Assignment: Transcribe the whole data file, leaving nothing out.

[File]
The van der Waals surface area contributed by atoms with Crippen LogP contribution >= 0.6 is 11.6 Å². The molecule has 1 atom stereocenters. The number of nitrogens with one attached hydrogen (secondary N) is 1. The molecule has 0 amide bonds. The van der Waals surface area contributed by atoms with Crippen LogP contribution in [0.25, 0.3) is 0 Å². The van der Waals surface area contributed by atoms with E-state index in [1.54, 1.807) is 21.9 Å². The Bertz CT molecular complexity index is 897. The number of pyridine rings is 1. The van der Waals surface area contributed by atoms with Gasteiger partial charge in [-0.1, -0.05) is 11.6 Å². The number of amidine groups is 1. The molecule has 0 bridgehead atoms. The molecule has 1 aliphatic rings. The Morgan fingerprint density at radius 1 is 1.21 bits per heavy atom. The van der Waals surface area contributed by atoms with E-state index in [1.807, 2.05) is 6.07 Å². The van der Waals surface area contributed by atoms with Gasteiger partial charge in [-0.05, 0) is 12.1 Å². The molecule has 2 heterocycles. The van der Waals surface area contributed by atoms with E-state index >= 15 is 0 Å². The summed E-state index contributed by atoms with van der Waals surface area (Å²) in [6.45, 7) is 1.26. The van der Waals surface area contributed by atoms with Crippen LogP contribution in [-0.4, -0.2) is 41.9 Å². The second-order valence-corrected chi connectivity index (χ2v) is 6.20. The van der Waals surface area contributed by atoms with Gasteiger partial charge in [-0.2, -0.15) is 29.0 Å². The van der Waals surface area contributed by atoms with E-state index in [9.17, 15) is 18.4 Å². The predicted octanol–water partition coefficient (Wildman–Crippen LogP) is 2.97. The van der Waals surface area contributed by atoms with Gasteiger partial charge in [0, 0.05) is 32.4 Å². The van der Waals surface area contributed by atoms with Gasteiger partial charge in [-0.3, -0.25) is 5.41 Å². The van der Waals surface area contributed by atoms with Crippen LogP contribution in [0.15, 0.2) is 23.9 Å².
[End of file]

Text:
The van der Waals surface area contributed by atoms with Crippen LogP contribution >= 0.6 is 11.6 Å². The molecule has 1 atom stereocenters. The number of nitrogens with one attached hydrogen (secondary N) is 1. The molecule has 0 amide bonds. The van der Waals surface area contributed by atoms with Crippen LogP contribution in [0.25, 0.3) is 0 Å². The van der Waals surface area contributed by atoms with E-state index in [1.54, 1.807) is 21.9 Å². The Bertz CT molecular complexity index is 897. The number of pyridine rings is 1. The van der Waals surface area contributed by atoms with Gasteiger partial charge in [-0.1, -0.05) is 11.6 Å². The number of amidine groups is 1. The molecule has 0 bridgehead atoms. The molecule has 1 aliphatic rings. The Morgan fingerprint density at radius 1 is 1.21 bits per heavy atom. The van der Waals surface area contributed by atoms with E-state index in [1.807, 2.05) is 6.07 Å². The van der Waals surface area contributed by atoms with Gasteiger partial charge in [-0.05, 0) is 12.1 Å². The molecule has 2 heterocycles. The van der Waals surface area contributed by atoms with E-state index >= 15 is 0 Å². The summed E-state index contributed by atoms with van der Waals surface area (Å²) in [6.45, 7) is 1.26. The van der Waals surface area contributed by atoms with Crippen LogP contribution in [-0.4, -0.2) is 41.9 Å². The second-order valence-corrected chi connectivity index (χ2v) is 6.20. The van der Waals surface area contributed by atoms with Gasteiger partial charge in [-0.2, -0.15) is 29.0 Å². The van der Waals surface area contributed by atoms with E-state index in [9.17, 15) is 18.4 Å². The predicted octanol–water partition coefficient (Wildman–Crippen LogP) is 2.97. The van der Waals surface area contributed by atoms with Gasteiger partial charge in [0, 0.05) is 32.4 Å². The van der Waals surface area contributed by atoms with Gasteiger partial charge in [-0.3, -0.25) is 5.41 Å². The van der Waals surface area contributed by atoms with Crippen LogP contribution in [0.15, 0.2) is 23.9 Å².